EEOC Position Statements
What Employers Need to Know about Filing a Position Statement after a Complaint is Made with the EEOC
When someone files a discrimination charge against your company, you have the right to respond with a position statement. Recently, the EEOC posted guidance on its website for how to write an effective position statement.
Employers should ensure that their position statement adequately responds to the charge and that it is supported by evidence. A poorly written position statement can get you off on the wrong foot with the EEOC, so follow the agency’s guidance.
Identify the Deadline
Before drafting the position statement, you should understand your obligations at the outset. In particular, look at the stated deadline for providing your response. You must meet this deadline. Although the EEOC might grant a brief extension, the agency wants to see that you are working diligently on your position statement. It might even request that you submit a partial draft of your statement as proof that you are making progress in responding to the charge.
Find Supporting Documentation
You also must provide documentation to back up your factual assertions. If you do not provide documentation, then the agency might reject your statement out of hand. The document retrieval process can be lengthy. In fact, it might not be possible to fully investigate the alleged discrimination before your position statement is due.
Nevertheless, you should begin collecting information as soon as possible. Documentation can take many forms:
- Affidavits from witnesses who observed the events in question. For example, an employee might claim her supervisor groped her at an office party. You might need to submit affidavits from other attendees.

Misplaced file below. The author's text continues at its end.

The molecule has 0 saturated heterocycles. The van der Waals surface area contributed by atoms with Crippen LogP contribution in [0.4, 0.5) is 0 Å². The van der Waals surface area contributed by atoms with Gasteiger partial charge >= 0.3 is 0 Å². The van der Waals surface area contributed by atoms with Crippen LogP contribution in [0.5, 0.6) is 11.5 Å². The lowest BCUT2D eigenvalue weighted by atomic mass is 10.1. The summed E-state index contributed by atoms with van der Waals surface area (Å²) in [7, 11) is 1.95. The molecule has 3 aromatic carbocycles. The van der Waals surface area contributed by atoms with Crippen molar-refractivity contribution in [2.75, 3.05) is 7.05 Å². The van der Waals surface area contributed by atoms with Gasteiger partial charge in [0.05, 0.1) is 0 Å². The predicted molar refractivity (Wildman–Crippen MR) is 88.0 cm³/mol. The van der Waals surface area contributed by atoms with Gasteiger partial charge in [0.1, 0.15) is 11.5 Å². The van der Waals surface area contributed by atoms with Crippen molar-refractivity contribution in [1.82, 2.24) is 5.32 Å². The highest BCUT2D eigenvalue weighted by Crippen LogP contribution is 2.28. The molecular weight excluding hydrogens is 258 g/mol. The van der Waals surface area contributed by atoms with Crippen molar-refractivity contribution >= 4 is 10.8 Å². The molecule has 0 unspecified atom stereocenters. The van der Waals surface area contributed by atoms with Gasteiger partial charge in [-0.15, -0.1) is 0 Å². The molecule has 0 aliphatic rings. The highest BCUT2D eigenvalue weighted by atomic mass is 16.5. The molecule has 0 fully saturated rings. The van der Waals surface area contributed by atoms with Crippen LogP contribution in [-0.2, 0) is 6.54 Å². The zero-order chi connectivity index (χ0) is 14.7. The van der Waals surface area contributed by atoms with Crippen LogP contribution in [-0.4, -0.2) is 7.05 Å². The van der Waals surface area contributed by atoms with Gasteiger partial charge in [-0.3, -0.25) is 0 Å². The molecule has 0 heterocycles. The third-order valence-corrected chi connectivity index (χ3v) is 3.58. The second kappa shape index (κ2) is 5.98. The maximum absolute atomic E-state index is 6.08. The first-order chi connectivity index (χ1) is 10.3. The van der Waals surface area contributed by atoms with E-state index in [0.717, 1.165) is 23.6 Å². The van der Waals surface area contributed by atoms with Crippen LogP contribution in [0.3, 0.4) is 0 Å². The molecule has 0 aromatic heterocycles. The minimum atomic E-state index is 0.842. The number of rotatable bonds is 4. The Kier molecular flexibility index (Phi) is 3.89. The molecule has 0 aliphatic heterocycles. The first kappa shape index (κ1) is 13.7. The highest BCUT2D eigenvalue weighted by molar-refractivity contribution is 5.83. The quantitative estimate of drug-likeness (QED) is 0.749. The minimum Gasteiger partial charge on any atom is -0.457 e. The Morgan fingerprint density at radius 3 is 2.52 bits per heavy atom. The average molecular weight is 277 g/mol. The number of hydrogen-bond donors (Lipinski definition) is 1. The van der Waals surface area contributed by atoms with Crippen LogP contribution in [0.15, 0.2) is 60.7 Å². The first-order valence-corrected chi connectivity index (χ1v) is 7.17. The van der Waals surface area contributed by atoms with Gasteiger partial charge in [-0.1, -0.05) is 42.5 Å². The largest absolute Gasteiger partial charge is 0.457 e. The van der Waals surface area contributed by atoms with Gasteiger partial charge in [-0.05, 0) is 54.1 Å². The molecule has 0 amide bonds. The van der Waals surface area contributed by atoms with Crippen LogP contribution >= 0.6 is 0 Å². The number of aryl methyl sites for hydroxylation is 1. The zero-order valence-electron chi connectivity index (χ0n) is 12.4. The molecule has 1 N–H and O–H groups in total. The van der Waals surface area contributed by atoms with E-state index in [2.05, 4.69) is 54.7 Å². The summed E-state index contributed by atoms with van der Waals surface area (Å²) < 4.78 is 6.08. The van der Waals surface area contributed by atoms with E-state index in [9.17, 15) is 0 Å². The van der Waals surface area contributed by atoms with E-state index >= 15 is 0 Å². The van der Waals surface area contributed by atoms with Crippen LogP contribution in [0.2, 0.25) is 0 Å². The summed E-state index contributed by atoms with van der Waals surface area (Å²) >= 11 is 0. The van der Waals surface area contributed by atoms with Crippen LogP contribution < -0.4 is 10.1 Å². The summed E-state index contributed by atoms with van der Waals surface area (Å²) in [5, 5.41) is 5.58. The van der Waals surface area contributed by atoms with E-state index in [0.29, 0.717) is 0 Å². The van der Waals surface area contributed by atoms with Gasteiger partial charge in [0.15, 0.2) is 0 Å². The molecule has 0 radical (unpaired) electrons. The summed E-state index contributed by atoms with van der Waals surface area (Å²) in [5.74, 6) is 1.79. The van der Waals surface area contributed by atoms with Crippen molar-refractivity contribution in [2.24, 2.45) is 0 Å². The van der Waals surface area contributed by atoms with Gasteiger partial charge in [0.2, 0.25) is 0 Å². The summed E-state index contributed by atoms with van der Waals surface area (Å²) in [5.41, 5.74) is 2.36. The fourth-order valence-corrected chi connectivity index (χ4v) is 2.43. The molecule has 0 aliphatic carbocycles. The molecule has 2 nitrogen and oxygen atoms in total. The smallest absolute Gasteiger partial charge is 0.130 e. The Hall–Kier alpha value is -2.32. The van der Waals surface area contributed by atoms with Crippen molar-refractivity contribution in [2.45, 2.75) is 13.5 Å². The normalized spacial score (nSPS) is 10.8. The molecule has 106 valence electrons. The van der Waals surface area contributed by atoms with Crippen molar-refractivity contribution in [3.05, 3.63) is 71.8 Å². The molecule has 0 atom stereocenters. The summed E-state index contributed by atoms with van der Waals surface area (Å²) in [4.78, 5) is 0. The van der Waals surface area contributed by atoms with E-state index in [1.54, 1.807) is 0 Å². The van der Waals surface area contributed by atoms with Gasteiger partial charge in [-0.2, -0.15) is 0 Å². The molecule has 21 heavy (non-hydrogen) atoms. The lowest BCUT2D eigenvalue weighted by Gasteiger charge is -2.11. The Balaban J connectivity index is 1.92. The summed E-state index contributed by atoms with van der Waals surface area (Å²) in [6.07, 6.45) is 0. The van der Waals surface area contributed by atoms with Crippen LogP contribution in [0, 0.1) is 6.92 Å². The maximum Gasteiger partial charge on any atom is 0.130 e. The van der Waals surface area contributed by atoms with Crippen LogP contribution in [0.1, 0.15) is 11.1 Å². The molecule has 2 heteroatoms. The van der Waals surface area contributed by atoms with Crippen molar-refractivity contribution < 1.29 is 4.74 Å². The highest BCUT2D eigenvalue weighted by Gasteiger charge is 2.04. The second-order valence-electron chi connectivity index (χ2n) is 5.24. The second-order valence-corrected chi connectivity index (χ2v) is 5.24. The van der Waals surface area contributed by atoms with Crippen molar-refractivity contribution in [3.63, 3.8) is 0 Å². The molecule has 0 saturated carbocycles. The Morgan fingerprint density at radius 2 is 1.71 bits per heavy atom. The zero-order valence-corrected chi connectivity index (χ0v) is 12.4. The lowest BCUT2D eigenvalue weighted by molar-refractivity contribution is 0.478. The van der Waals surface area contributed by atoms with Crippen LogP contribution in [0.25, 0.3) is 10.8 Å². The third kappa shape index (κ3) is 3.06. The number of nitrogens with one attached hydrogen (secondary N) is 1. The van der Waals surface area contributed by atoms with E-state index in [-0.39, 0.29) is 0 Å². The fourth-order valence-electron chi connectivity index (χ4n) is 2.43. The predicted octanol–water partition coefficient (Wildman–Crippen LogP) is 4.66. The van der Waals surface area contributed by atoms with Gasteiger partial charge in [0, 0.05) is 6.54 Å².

- Payroll records. If an employee alleges he was paid less because of racial discrimination, you might use payroll records to prove otherwise.
- Personnel records. You can use these to establish why you took an adverse action against an employee.
- Communications, such as emails or letters. The substance of the communication might be directly relevant to the dispute.
What to Include in Your Position Statement
Before writing, read the charging party’s allegations thoroughly so that you understand the alleged discrimination. The EEOC recommends that you include the following information in your position statement:
- A description of your organization, including the legal name, address, and number of employees. Also include the name and contact information of the individual responsible for responding to the charge. You can also provide an organization chart if you find that helpful.
- Information about applicable practices, policies, and procedures if these are related to the alleged discrimination.
- The names of any other individual who has been similarly affected by your practices, policies, or procedures.
- An explanation of why someone was treated differently under a practice, policy, or procedure at issue in the charge.
- The identity of any official who made decisions or undertook action related to the matter raised in the charge.
- Information about an internal investigation of the alleged incidents.
Don’t forget to respond to each alleged discriminatory act as spelled out in the charge. You should support each of your responses with relevant supporting documentation, such as affidavits, company records, or personnel records. Remember to be as specific as possible about dates, locations, and actions.